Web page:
Stonehurst about 1950

By Barbara Emery Moseley

Generally, when people think of Romey and Else Racine, they think of Pine Top Ski Area, but their first business was a summer “hotel” called Stonehurst — which is today the home of Vermont Woods Studios on Huckle Hill Road.

They had left Harrington Park, N.J. buying a large number of acres from Marcia Beers, a single woman, who cared for an elderly aunt. Today, we would recognize that Aunt Nettie had Alzheimer’s Disease.

Marcia was very kind to people and animals. She had a lame white horse called Peter. After the sale, Marcia went to Deerfield, Mass. to take care of a Mrs. Stebbins, until her death. Then, Marcia and Mary Stebbins moved to Florida, where Marcia could swim and luxuriate in the warmth. Peter, the horse, was given to a local farmer.

The barn at Stonehurst was in bad shape and had to be torn down, but it had a long row of horse sheds and sheds for storage of horse-drawn equipment. Romey made it into a “garage” for the guests. Most came by car, and a few by train. One bay was converted into a pig pen. The pig was to be fed from table scraps.

Lots of renovations had to be made in what would become the kitchen. When the Racines arrived, water came from a spring, running constantly into a cistern, draining through a pipe to the outdoors, and only a wood cookstove. That was replaced by a big restaurant-style gas stove with a grill, where Romey would cook breakfasts of fried eggs and bacon, or pancakes served with Vermont maple syrup for breakfast, something new to some of the guests.

The meals were served by me, home from college in Boston, and by a young married woman whom I knew well.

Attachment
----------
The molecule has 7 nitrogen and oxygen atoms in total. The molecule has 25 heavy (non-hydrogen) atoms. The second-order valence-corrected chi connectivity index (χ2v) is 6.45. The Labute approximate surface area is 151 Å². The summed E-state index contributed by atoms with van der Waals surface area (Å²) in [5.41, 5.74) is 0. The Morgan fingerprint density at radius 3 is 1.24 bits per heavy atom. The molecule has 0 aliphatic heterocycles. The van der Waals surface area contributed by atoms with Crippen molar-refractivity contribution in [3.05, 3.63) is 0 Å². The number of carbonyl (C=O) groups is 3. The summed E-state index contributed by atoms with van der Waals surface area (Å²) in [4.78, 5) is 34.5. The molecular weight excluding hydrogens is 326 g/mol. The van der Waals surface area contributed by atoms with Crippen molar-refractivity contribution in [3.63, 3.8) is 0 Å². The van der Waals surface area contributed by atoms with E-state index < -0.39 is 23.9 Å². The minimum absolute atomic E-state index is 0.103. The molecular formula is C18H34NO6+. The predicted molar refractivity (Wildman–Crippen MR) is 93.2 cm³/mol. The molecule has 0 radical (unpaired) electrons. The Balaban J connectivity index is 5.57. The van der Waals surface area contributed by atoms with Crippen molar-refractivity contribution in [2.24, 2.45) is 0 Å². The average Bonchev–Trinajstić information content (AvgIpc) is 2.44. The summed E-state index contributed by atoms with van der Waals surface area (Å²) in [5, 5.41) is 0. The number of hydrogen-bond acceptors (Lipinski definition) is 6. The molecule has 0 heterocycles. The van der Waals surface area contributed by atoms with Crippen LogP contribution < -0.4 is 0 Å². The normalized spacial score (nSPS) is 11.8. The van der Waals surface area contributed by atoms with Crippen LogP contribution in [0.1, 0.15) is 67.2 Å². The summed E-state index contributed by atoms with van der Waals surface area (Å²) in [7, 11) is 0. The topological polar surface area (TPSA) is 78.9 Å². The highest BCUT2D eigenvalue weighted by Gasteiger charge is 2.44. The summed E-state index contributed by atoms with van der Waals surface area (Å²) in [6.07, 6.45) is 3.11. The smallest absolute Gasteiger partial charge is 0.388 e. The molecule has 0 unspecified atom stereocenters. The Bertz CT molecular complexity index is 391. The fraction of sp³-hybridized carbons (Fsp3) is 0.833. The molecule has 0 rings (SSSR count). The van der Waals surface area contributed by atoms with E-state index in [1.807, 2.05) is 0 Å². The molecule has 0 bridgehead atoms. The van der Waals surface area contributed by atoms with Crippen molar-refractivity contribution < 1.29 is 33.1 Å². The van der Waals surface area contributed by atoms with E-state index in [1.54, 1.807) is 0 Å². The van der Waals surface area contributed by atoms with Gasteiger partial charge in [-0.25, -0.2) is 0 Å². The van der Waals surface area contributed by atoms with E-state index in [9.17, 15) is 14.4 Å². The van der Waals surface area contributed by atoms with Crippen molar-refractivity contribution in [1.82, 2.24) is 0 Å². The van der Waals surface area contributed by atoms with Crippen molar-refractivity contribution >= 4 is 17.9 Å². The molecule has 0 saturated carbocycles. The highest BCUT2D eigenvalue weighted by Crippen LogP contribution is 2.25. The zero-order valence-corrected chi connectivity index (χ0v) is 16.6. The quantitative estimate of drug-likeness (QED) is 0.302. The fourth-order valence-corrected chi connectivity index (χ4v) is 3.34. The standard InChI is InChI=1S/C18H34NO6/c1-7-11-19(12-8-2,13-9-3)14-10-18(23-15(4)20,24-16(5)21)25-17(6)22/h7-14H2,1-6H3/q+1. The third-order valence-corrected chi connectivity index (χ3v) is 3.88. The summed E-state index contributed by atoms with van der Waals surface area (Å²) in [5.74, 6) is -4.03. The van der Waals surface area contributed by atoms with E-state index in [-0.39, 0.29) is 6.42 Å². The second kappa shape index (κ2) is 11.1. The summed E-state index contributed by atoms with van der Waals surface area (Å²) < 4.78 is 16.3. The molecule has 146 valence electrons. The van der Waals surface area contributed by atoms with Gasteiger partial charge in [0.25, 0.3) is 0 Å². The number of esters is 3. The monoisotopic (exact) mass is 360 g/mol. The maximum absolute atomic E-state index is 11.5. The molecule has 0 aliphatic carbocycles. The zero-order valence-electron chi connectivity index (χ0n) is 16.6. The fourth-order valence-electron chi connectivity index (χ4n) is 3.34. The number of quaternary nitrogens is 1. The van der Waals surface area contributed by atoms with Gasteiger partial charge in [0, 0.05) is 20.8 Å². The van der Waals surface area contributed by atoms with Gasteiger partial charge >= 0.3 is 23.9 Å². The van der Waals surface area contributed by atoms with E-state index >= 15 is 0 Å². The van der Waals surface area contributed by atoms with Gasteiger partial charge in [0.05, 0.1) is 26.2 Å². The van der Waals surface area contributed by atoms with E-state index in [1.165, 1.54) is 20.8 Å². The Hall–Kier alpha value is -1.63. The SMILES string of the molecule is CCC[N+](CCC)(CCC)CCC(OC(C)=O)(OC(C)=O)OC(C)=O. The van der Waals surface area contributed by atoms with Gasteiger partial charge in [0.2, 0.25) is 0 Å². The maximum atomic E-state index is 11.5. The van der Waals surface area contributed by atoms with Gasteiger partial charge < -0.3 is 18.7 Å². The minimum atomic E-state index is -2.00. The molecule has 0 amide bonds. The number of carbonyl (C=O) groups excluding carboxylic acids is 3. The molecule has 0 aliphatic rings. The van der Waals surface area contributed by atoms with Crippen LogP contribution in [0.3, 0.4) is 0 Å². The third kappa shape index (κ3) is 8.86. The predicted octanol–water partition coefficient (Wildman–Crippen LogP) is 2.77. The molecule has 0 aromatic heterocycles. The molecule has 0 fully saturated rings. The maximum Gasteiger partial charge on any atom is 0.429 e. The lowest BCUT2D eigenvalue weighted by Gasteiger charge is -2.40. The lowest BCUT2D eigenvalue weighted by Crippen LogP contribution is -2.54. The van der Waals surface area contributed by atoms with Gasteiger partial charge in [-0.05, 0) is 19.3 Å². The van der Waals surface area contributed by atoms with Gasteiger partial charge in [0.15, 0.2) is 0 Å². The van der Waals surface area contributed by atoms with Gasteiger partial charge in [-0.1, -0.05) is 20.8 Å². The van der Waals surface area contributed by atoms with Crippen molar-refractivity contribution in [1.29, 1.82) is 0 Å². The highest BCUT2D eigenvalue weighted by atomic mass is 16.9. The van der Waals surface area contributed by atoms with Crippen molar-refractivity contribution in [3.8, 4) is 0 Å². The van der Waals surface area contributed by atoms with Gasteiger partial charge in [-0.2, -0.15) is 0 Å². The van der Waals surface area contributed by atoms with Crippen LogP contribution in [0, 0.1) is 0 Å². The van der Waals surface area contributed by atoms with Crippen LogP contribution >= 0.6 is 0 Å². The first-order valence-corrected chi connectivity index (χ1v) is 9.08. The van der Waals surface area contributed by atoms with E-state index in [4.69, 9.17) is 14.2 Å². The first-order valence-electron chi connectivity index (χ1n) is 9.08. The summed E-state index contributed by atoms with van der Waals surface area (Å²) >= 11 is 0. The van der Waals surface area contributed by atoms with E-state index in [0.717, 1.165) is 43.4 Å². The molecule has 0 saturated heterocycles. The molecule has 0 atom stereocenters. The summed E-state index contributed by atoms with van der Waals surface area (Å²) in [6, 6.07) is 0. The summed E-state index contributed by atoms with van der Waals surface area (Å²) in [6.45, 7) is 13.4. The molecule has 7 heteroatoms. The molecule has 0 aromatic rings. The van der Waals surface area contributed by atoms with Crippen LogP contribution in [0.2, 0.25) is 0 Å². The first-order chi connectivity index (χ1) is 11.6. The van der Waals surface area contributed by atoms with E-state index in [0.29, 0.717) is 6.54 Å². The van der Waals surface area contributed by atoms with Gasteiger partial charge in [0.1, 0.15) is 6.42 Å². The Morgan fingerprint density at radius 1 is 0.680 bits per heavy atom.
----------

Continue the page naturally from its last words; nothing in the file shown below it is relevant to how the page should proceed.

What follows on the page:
I picked her up at 6:45 a.m. The two dining tables, with cloths, had been set the night before. The guests were friends of the Racines, from Harrington Park, N.J., including a Scottish couple named Jack and Nan Begg. He worked with Romey at Otis Elevator. I had a grandmother whom I never met, but whose memory was kept alive by my father, so I enjoyed their brogue.

After the dishes were done and the tables reset for lunch, my friend and I went upstairs to clean the one shared bath, and make all the beds.

The sheets and towels were changed weekly. The laundry was sent out to “Grandma Scherlin,” an elderly Swedish lady from nearby. She washed the items in her Easy Washing Machine with wringer, then hung them out to dry before ironing. No Clorox smell, just Vermont sunshine!

After the supper dishes were done, and the tables reset for breakfast, I drove my friend home to her family. Then I returned, and Romey and I entertained the guests.

Can readers guess how we entertained them? All will be revealed in my next article!